Interlinkage in the rice market of Ghana: Money-lending millers enhance efficiency
The development of local agricultural markets plays a crucial role in the agricultural development of developing countries. Due to recent trade liberalization, the importance of local agricultural markets has further increased. One of the significant aspects of rural economies is interlinked transaction. By studying the nature of interlinkages in a particular region, we will be able to identify the constraints of market development and implement new policies to facilitate further development. Following along these lines, this study has analyzed rice markets in Ghana, particularly focusing on rice millers. Millers are key players in Ghana’s rice market. The millers mill the paddy and charge producers for milling fees. After milling, the producers sell milled rice to traders through those millers. Not only do they serve as middlemen, but some also provide rice producers with funds on a loan basis under the agreement that they will bring paddy only to that miller; surprisingly, the millers do not charge interest in most cases. In order to investigate whether this interlinkage between producers and millers, known as “Pareto,” is improving and evolving, a study was conducted to examine the effects of the millers’ no-interest loans on the efficiency of their milling operations.
To this end, we estimated a short-run quadratic cost function for the millers and evaluated the impact of money-lending on the operating rate. As experimental subjects, 61 millers were randomly selected from the Kumasi area in Ghana. We interviewed miller owners and their operators to obtain information on each mill and their milling activities in 2001. For this study, we used “capacity utilization” as the operating rate index and a two-stage regression method to control “self-selection bias.”
Table 1 shows the estimated costs and capacity utilization of money-lending and non-lending cases, and Fig. 1 indicates the relationship between capital input and average variable cost for each case. The results suggest that the operation rate of the mills increases by 24% if farmers are provided with loans. In addition, the total cost should decrease by 17.1% when compared to situations in which farmers are not provided with loans, and thus increase efficiency. Based on this interlinkage transaction, we can conclude as the following: (1) the amount of paddy collection increases by providing farmers with loans; (2) the operation rate and efficiency of millers increase; and (3) the farmers are able to obtain credit with little or no interest.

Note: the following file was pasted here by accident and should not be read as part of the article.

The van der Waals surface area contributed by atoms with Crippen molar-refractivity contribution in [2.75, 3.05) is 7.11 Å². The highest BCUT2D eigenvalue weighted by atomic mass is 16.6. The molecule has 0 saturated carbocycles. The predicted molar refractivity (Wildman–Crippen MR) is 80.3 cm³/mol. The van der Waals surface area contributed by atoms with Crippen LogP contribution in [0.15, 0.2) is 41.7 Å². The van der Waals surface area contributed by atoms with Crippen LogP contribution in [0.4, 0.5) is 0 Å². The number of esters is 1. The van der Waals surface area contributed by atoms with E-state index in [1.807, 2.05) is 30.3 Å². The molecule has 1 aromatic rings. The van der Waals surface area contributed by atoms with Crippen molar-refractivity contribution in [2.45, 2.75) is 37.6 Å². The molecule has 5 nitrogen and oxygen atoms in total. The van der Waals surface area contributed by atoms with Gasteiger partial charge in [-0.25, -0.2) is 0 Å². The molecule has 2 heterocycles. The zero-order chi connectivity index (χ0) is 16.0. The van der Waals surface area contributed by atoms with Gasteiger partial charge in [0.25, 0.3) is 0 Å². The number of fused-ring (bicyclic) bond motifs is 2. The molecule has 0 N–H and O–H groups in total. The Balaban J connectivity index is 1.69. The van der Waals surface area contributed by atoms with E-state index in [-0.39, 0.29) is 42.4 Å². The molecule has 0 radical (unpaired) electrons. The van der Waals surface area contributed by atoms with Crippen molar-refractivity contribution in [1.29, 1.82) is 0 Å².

Nevertheless, the emergence of this interlinkage underlines the inefficiency of the Ghanaian rice market. Although our data suggests that relatively larger mills are more technically efficient, the millers cannot fully optimize their utilization capacity due to the underdevelopment of transportation and paddy storage, as well as the difficulty of obtaining market information. Large-scale mills should be promoted in Ghana, not only because of their superior efficiency, but also because of their better milling potential, both of which will enhance the competitiveness of local rice production. Efficiency of the rice markets may not improve as expected without complementary policies to develop efficient transportation, storage facilities to alleviate seasonal fluctuations of operation efficiency rates, and information systems to relay current demands for paddy milling.
Table 1. Costs and capacity utilization.
Japan International Research Center for Agricultural Sciences Development Research Division
- Term of research
FY2002 (FY2001, FY2000)
- Responsible researcher
FURUYA Jun ( Development Research Division )
- Publication, etc.
Furuya, J. and Sakurai, T. (2003): “Interlinkage in the Rice Market of Ghana : Money-lending Millers Enhance Efficiency”. Contributed paper selected for presentation at the 25th International Conference of Agricultural Economists,
Furuya, J. and Sakurai, T. (2002): “Efficiency Gains by Money Lending: The Case of Rice Millers in Ghana”. Program and abstract of 9th JIRCAS International Symposium, 25.
Furuya, J. (2003) ARDEC (28), 11-16.
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